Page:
The Court quickly concluded that five of the six issues on appeal did not satisfy the criteria for direct certification, leaving the appeal of the Court’s approval of the non-consensual third party releases. Op. at *6-9. The Court analyzed in some depth the Opt-Out Lenders’ arguments that, first, the confirmation order involves a question of law to which there is no controlling decision and that, second, it involves a question of law resolving conflicting decisions. With respect to the first argument, the Court was persuaded that when considering two cases in tandem, Continental and Global Industrial, the Third Circuit has held that bankruptcy courts have the authority to approve non-consensual third party releases and that the relevant factors considered are whether the releases are fair and necessary to the reorganization. See Continental, 203 F.3d at 214; In re Global Indus. Techs., Inc., 645 F.3d 201 (3d Cir. 2011). Based on these cases, and the continued reliance on the “Continental hallmarks” within this jurisdiction, the Court rejected the Opt-Out Lenders’ argument that there was no controlling law on this specific issue on appeal. Op. at *13.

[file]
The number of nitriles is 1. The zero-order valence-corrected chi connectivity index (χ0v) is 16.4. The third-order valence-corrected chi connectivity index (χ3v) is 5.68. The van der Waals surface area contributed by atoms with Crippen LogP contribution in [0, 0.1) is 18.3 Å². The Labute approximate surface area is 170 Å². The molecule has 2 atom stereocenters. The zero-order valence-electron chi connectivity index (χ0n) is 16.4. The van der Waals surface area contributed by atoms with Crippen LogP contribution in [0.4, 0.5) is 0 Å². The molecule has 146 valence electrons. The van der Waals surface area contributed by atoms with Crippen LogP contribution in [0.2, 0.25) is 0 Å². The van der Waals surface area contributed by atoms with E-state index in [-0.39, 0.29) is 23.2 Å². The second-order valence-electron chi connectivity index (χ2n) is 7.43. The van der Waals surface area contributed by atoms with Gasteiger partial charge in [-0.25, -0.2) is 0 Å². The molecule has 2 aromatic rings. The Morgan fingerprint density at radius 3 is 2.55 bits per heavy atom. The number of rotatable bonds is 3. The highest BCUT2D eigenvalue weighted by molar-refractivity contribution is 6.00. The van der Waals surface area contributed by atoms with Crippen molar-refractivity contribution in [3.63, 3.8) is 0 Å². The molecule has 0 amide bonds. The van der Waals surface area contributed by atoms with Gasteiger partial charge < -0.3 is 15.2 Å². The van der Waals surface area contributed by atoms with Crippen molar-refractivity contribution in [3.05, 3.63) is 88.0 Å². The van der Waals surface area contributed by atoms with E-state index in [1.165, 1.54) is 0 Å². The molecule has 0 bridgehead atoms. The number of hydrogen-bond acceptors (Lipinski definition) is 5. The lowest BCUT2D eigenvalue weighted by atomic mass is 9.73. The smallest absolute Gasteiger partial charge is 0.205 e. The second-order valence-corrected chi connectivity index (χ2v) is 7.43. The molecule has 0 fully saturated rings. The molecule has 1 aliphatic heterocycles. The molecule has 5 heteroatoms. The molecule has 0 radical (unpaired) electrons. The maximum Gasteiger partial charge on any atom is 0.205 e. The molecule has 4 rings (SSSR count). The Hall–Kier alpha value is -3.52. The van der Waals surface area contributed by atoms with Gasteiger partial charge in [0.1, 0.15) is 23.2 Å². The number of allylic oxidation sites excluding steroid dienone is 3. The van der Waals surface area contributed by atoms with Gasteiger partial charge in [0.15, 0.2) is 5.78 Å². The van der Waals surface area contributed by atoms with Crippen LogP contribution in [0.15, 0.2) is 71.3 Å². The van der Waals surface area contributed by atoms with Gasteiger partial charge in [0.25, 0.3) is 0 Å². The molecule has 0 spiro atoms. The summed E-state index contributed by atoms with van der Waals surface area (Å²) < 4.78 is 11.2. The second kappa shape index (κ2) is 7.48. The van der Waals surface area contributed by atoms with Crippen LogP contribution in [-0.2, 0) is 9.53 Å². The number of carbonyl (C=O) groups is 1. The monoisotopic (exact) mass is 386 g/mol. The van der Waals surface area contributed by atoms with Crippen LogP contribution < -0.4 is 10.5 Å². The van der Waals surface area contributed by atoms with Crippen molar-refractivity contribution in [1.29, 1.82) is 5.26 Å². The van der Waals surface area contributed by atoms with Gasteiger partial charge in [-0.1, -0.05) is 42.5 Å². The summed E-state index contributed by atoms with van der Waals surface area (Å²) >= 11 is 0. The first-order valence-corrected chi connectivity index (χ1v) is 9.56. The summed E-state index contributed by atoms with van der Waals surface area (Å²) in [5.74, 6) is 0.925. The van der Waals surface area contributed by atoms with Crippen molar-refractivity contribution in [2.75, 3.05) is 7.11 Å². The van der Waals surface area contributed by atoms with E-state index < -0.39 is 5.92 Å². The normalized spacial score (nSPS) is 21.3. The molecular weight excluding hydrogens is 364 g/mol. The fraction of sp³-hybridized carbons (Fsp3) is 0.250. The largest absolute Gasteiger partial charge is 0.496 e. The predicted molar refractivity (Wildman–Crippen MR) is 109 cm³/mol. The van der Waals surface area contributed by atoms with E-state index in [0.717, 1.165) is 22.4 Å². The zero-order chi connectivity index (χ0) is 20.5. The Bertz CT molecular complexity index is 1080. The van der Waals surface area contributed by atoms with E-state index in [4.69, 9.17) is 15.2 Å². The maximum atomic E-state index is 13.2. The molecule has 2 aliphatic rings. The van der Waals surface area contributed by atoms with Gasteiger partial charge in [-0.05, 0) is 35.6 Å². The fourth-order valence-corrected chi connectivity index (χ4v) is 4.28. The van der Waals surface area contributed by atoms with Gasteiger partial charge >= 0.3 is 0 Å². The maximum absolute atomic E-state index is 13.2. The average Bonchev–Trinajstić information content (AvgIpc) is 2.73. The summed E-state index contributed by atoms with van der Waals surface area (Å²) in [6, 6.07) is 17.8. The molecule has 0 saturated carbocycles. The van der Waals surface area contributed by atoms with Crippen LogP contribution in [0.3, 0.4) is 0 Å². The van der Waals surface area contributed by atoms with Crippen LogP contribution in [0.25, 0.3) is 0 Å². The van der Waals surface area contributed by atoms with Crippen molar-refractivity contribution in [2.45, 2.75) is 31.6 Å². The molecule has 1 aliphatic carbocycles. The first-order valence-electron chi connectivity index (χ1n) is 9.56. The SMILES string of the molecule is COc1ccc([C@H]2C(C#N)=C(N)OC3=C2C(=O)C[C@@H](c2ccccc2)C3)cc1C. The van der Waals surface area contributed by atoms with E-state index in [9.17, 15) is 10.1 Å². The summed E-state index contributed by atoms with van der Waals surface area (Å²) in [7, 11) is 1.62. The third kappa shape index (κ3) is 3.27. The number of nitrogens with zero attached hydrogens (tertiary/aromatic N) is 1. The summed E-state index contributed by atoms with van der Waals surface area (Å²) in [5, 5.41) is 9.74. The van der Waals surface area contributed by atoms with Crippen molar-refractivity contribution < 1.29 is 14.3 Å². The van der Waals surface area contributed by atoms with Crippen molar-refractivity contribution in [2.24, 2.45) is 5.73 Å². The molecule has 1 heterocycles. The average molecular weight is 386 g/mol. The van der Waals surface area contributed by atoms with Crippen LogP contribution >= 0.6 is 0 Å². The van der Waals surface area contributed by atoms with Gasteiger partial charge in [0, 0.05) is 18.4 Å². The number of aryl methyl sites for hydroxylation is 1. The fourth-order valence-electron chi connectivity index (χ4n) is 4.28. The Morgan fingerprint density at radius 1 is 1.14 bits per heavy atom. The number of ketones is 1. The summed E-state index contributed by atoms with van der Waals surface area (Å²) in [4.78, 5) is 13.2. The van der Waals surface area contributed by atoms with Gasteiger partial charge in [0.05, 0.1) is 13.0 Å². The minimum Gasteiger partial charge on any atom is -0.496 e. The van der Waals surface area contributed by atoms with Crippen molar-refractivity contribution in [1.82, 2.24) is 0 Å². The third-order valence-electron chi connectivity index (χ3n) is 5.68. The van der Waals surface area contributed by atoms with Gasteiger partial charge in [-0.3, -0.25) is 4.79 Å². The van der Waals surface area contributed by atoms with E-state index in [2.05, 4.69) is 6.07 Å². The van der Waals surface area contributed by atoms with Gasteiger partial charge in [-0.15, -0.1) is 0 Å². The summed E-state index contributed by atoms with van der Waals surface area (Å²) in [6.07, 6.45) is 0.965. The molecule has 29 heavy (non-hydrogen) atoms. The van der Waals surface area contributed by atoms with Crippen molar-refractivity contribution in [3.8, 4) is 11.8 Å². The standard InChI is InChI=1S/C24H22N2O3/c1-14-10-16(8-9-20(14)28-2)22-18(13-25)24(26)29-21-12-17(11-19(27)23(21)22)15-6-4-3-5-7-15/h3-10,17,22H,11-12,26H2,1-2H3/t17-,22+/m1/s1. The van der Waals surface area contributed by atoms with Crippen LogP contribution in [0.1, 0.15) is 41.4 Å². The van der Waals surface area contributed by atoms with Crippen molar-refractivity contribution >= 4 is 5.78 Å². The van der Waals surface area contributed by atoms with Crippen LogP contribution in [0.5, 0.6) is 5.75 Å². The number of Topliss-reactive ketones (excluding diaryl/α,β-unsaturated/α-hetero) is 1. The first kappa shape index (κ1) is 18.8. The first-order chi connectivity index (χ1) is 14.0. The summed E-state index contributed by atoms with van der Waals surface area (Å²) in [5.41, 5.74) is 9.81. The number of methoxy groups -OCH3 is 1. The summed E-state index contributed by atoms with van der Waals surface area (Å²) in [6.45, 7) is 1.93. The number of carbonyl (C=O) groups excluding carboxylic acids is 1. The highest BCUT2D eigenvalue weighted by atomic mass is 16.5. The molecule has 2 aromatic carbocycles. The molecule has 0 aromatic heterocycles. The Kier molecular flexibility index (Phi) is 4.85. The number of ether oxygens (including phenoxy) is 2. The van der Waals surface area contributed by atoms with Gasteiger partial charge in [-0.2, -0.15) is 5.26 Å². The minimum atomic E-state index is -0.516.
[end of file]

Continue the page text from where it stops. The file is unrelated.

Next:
Next, and importantly, the Court analyzed whether Her Honor’s decision in Millennium conflicts with any other decisions within this jurisdiction. The Court distinguished the holdings of Spansion and Indianapolis Downs, each cited by the Opt-Out Lenders in support of the existence of a decisional split, by ruling that these cases stand only for the proposition that consensual releases are permitted. However, the Court did find a conflict with Washington Mutual. In WaMu, Judge Walrath held that the bankruptcy court “does not have the power to grant a third party release of a non-debtor…and any such release must be based on consent of the releasing party (by contract or the mechanism of voting in favor of the plan).” 442 B.R. at 352. Judge Silverstein held to the contrary in Millennium and noted that Her Honor’s “interpretation of what is meant by Continental’s hallmarks…differs from that of the Washington Mutual court[,]” necessitating a direct appeal to the Third Circuit. Op at *15. It will now be in the Circuit Court’s hands as to whether or not it will exercise discretion to hear the appeal. Op. at *18; see also 28 U.S.C. § 158(d)(2)(A).